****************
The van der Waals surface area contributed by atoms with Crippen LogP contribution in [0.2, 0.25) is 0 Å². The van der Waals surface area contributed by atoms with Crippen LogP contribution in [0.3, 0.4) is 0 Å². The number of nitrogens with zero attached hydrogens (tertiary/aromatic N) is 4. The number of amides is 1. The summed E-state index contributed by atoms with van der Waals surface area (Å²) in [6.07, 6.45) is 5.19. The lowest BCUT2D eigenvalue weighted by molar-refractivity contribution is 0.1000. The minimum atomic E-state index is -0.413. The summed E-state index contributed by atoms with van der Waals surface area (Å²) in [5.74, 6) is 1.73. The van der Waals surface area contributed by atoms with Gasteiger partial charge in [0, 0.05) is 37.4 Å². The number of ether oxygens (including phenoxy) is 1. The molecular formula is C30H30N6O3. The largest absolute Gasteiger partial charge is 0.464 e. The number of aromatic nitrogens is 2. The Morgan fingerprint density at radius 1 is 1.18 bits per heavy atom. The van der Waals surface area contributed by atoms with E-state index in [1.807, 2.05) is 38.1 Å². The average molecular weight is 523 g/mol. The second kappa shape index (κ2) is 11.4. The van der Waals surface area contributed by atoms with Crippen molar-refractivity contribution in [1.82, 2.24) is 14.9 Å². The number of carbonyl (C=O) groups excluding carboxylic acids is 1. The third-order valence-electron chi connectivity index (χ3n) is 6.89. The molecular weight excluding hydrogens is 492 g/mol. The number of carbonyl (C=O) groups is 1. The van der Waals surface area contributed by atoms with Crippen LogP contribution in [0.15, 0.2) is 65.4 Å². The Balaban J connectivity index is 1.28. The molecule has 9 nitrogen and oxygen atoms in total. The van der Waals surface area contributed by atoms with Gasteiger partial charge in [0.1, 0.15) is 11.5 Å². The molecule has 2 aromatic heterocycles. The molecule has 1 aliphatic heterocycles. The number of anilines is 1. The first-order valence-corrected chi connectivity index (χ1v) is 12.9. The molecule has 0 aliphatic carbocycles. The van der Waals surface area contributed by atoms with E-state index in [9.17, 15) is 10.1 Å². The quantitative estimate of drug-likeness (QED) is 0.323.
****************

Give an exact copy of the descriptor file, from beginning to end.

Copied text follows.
The van der Waals surface area contributed by atoms with Crippen LogP contribution in [0.2, 0.25) is 0 Å². The van der Waals surface area contributed by atoms with Crippen LogP contribution in [0.3, 0.4) is 0 Å². The number of nitrogens with zero attached hydrogens (tertiary/aromatic N) is 4. The number of amides is 1. The summed E-state index contributed by atoms with van der Waals surface area (Å²) in [6.07, 6.45) is 5.19. The lowest BCUT2D eigenvalue weighted by molar-refractivity contribution is 0.1000. The minimum atomic E-state index is -0.413. The summed E-state index contributed by atoms with van der Waals surface area (Å²) in [5.74, 6) is 1.73. The van der Waals surface area contributed by atoms with Gasteiger partial charge in [0, 0.05) is 37.4 Å². The number of ether oxygens (including phenoxy) is 1. The molecular formula is C30H30N6O3. The largest absolute Gasteiger partial charge is 0.464 e. The number of aromatic nitrogens is 2. The Morgan fingerprint density at radius 1 is 1.18 bits per heavy atom. The van der Waals surface area contributed by atoms with E-state index in [1.807, 2.05) is 38.1 Å². The average molecular weight is 523 g/mol. The second kappa shape index (κ2) is 11.4. The van der Waals surface area contributed by atoms with Crippen molar-refractivity contribution in [1.82, 2.24) is 14.9 Å². The number of carbonyl (C=O) groups excluding carboxylic acids is 1. The third-order valence-electron chi connectivity index (χ3n) is 6.89. The molecular weight excluding hydrogens is 492 g/mol. The number of carbonyl (C=O) groups is 1. The van der Waals surface area contributed by atoms with Crippen LogP contribution in [0.15, 0.2) is 65.4 Å². The Balaban J connectivity index is 1.28. The molecule has 9 nitrogen and oxygen atoms in total. The van der Waals surface area contributed by atoms with Gasteiger partial charge in [0.1, 0.15) is 11.5 Å². The molecule has 2 aromatic heterocycles. The molecule has 1 aliphatic heterocycles. The number of anilines is 1. The first-order valence-corrected chi connectivity index (χ1v) is 12.9. The molecule has 0 aliphatic carbocycles. The van der Waals surface area contributed by atoms with E-state index in [9.17, 15) is 10.1 Å². The quantitative estimate of drug-likeness (QED) is 0.323.